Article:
Greenbelt Fund projects promote Ontario food
The Ontario government’s Greenbelt Fund has announced funding for two projects to encourage more use of Ontario food. 100 Mile Market, a group of 160 farmers, will receive funding to provide more Ontario food to daycares, schools, universities and colleges, and hospital and long-term care facilities. AgCanada.com story.
SLOWMONEY — Cook Globally. Eat Locally. Act Neighbourly.
A lot of people blame fast buck artists for bringing on the 2008 economic crash, but few have yet looked to slow money artistry to get the economy moving in a better direction.
For social investment promoter Woody Tasch, however, the crash was an aha moment that led him to take his stand: the buck slows here. Modeling his efforts on the ideas of slow food, he rushed out a book on the subject of slow money and launched a national movement which quickly tweaked the imagination of social investors, community economic development advocates and even business journalists. After a year’s run along the flake axis linking Dallas, Santa Fe, Madison and Shelburne, Vermont, the likes of Time Magazine, the LA Times and the Wall Street Journal gave favorable coverage to the “nurture” investors drawn to the notion of slow but steady returns on ultra-community-friendly food companies. Business Week pronounced slow money the Big Idea of 2010. Wayne Roberts essay.
Harper Government Invests in LED Technology to Support Greenhouse Production
The Government of Canada is investing in an innovative technology for greenhouses that will help growers improve efficiency while reducing operational costs. The Honourable Jean-Pierre Blackburn, Minister of Veterans Affairs and Minister of State (Agriculture), announced today that GE Lighting Solutions Canada Company will receive close to $1.3 million to develop LED lighting solutions for greenhouses to improve crop yield and quality while reducing energy requirements. Farms.com story
Try these winter whites from warmer climes
A foodie friend once pulled a waiter over to the restaurant table in disgust. “This pasta primavera on the menu – do you know it’s February?” he asked. “Yes,” the puzzled waiter responded. “And do you know ‘primavera’ means springtime in Italian?” my friend said. To which the server nonchalantly replied, “Our peas and asparagus are imported fresh from places like California and Chile. It’s always spring or summer somewhere in the world.” So much for the locavore movement. So much for cooking with the seasons. That said, I’m about to assume the role of seasonally blind waiter – or sommelier, as it were. With wine, the rules are different. Seasonal sipping – light wines for summer, heavy reds for winter – is about the beholder and his or her thirst, not the wine’s peak of freshness. It’s a preserved product, after all, like pickles. Sometimes heavy shirazes and cabernets are bottled in summer, not the ideal time to enjoy them, unless you’re sitting down to a medium-rare sirloin. Many good, crisp whites come on the market in February. Globe and Mail story.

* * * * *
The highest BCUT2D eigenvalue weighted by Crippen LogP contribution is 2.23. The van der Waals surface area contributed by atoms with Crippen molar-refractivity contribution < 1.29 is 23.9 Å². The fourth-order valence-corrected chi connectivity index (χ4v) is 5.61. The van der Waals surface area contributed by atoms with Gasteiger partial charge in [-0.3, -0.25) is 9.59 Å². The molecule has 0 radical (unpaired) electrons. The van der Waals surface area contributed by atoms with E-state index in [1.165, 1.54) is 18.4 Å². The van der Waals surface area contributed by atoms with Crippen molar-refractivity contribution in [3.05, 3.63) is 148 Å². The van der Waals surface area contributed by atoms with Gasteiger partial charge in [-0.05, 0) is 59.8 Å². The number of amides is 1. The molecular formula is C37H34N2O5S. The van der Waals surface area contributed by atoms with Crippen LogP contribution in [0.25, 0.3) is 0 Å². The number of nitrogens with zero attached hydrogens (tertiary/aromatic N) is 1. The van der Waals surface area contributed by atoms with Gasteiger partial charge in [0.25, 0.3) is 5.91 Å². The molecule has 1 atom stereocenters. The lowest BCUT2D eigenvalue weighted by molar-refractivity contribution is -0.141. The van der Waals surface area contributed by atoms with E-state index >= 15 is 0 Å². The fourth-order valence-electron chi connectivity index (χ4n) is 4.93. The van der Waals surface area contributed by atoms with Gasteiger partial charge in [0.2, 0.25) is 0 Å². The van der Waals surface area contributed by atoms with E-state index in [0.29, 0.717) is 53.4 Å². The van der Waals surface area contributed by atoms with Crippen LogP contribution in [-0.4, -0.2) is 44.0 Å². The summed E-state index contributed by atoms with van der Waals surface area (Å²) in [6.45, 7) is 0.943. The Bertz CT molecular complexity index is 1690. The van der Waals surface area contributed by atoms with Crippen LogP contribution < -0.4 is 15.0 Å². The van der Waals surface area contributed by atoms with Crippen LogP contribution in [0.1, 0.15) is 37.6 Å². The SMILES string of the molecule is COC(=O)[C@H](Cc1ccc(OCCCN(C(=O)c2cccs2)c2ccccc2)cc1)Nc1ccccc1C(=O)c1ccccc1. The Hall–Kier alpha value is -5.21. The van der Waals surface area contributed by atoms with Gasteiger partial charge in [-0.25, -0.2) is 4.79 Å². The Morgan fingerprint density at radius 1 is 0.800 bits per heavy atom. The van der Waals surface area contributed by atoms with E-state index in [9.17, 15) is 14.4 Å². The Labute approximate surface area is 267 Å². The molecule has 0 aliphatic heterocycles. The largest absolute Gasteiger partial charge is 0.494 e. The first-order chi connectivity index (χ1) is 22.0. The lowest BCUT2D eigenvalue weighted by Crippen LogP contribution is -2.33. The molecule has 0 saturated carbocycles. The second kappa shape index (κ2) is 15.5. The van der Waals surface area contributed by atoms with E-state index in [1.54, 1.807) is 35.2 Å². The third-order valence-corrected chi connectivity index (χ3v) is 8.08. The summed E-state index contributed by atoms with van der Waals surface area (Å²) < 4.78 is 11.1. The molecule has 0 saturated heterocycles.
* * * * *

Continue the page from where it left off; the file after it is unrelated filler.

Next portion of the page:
AND IF YOU HAVE TIME
Ghost Lab 13: Plotting a New Course for Architecture
A conference organized by Brian MacKay-Lyons aims to push locavore design to the forefront. In the summer of 1994, Nova Scotia architect Brian MacKay-Lyons and a teaching colleague, Richard Kroeker, took their students at Dalhousie University in Halifax to MacKay-Lyons’s farm and taught them how to actually build a structure with their own hands. It was the first “Ghost Lab,” so named because the land’s rocky ruins mark the ghost of a village, a European settlement from more than 400 years ago. Since then, as MacKay-Lyons has gained an international following for his “plain modern” architecture, his hands-on Ghost Lab has grown into a kind of elite and magical summer camp. Architects and critics from as far away as Australia have made the pilgrimage to the roughly 60-acre farm, spectacularly sited along the rugged Nova Scotia coast, where they join two dozen students who collectively design and construct a building using the vernacular materials and techniques of the local barns, boats, and fishing huts. Architectural Record story.